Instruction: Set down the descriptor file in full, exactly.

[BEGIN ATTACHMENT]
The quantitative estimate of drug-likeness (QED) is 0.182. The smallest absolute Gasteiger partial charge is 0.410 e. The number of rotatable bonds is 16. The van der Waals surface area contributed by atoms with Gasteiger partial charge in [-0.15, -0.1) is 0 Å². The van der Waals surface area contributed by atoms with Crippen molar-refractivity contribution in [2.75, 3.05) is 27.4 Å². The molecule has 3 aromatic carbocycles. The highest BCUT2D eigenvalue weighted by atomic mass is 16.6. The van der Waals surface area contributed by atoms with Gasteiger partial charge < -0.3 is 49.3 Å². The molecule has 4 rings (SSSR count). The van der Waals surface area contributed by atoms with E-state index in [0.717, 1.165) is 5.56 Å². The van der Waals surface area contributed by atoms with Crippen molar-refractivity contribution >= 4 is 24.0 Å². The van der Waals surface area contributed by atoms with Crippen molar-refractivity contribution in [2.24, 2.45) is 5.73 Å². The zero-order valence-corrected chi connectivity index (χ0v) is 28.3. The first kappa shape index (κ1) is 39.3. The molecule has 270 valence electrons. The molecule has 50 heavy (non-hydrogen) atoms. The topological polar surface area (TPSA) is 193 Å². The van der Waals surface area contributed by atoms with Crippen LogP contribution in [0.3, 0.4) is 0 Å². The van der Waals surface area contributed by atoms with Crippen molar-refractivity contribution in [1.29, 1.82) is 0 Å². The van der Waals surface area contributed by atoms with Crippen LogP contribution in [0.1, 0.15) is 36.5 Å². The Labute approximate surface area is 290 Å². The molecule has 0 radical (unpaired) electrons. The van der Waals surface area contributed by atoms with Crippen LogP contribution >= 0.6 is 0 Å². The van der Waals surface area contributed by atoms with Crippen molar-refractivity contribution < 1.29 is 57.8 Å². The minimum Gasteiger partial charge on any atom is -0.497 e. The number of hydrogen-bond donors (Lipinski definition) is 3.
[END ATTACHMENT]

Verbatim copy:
The quantitative estimate of drug-likeness (QED) is 0.182. The smallest absolute Gasteiger partial charge is 0.410 e. The number of rotatable bonds is 16. The van der Waals surface area contributed by atoms with Gasteiger partial charge in [-0.15, -0.1) is 0 Å². The van der Waals surface area contributed by atoms with Crippen molar-refractivity contribution in [2.75, 3.05) is 27.4 Å². The molecule has 3 aromatic carbocycles. The highest BCUT2D eigenvalue weighted by atomic mass is 16.6. The van der Waals surface area contributed by atoms with Gasteiger partial charge < -0.3 is 49.3 Å². The molecule has 4 rings (SSSR count). The van der Waals surface area contributed by atoms with E-state index in [0.717, 1.165) is 5.56 Å². The van der Waals surface area contributed by atoms with Crippen molar-refractivity contribution >= 4 is 24.0 Å². The van der Waals surface area contributed by atoms with Crippen molar-refractivity contribution in [2.24, 2.45) is 5.73 Å². The zero-order valence-corrected chi connectivity index (χ0v) is 28.3. The first kappa shape index (κ1) is 39.3. The molecule has 270 valence electrons. The molecule has 50 heavy (non-hydrogen) atoms. The topological polar surface area (TPSA) is 193 Å². The van der Waals surface area contributed by atoms with Crippen LogP contribution in [0.3, 0.4) is 0 Å². The van der Waals surface area contributed by atoms with Crippen molar-refractivity contribution in [1.29, 1.82) is 0 Å². The van der Waals surface area contributed by atoms with Crippen LogP contribution in [0.1, 0.15) is 36.5 Å². The Labute approximate surface area is 290 Å². The molecule has 0 radical (unpaired) electrons. The van der Waals surface area contributed by atoms with Crippen LogP contribution >= 0.6 is 0 Å². The van der Waals surface area contributed by atoms with Crippen molar-refractivity contribution < 1.29 is 57.8 Å². The minimum Gasteiger partial charge on any atom is -0.497 e. The number of hydrogen-bond donors (Lipinski definition) is 3.